Most all mothers show some love to their children, so how many really experience what Burgos calls “basic shame”? Maybe we’re all just at different places on “the shame spectrum”.
This post again raised more questions than it answered. I hope I’ve helped you understand unworthiness a little better, and that you might use this as a jumping off point to reflect on your own feelings of worthiness.
Next week I’ll post about some of the science (such as neuroplasticity) that can help us understand and begin to heal our own feelings of unworthiness. For now, here’s another excerpt from my blog about walking the Camino de Santiago.
Day 3, Zubiri to Pamplona:
“In fact, I felt a little like Santiago, the main character in Hemingway’s’ “Old Man and the Sea”. In the story, Santiago (a fisherman by trade) has gone 84 days without catching a fish.
Finally, after much struggle and sacrifice, he goes out further than he ever has, and hooks a large marlin. After a long and grueling struggle with the fish, he finally hauls it in and lashes it to the side of his boat and heads back.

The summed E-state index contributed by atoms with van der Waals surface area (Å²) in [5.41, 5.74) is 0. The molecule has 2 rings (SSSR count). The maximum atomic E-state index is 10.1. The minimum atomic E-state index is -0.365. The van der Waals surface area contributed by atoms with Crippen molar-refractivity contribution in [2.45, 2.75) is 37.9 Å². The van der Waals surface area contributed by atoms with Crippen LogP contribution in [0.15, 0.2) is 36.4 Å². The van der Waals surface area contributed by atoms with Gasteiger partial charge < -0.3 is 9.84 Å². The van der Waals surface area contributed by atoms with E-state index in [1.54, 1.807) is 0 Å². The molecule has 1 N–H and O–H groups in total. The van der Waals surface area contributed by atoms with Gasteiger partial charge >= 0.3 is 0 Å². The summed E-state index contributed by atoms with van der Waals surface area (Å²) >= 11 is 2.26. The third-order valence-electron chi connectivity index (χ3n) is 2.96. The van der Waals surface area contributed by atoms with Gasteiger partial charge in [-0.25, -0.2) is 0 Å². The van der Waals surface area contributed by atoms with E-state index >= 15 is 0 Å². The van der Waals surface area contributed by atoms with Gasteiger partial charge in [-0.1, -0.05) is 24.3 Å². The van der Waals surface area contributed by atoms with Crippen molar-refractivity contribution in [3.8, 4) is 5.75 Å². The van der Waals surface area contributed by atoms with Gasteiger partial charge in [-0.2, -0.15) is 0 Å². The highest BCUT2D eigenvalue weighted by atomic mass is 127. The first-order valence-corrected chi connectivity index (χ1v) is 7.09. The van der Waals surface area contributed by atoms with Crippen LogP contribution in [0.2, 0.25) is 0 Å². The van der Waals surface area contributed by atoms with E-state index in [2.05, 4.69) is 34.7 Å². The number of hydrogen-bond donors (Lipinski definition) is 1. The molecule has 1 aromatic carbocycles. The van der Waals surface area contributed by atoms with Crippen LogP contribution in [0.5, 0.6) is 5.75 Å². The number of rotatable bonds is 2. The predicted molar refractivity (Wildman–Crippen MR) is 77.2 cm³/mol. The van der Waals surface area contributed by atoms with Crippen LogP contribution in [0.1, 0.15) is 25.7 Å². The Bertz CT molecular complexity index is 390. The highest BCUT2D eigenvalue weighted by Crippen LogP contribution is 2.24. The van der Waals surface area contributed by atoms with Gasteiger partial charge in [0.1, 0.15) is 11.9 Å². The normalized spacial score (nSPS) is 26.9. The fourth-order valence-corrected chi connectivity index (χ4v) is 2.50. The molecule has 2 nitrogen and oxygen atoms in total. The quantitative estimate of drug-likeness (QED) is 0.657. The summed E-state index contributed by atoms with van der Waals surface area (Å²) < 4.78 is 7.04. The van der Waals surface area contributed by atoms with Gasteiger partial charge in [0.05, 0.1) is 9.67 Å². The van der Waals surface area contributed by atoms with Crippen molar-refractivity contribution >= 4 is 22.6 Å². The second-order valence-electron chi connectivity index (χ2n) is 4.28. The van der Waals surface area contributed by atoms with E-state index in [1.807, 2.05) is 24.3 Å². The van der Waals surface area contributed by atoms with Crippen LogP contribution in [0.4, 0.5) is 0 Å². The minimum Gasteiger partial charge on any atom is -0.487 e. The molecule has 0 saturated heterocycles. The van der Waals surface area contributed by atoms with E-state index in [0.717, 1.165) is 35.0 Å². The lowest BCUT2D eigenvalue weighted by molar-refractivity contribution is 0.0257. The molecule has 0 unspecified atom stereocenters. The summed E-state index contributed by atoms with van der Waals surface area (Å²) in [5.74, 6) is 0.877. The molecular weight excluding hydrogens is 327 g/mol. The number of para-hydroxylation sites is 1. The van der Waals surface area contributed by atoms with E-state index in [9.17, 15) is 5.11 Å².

But then, in a seemingly final indignity, he sees his trophy catch destroyed by sharks that he tries valiantly to fight off. When he gets back to his village all that’s left is a carcass.
He returns with nothing. Yet, this apparent defeat enables him to undergo a remarkable transformation, and he wrests triumph and renewed life from his seeming defeat.
The last few years of my life have been like Santiago’s 84 days. And I guess like the old man who refuses defeat at every turn (he resolves to sail out beyond the other fishermen to where the biggest fish promise to be), I’m going out beyond the ordinary, to walk this path.
And like Santiago, I am hoping that the experience will cause me to undergo a transformation- letting go of the past, coming to grips with who I am, and learning to see life in a new light.
Click here to read the daily blog of my walk on the Camino de Santiago.
Day Three- Zubiri to Pamplona: 10th Century Knights Templar Church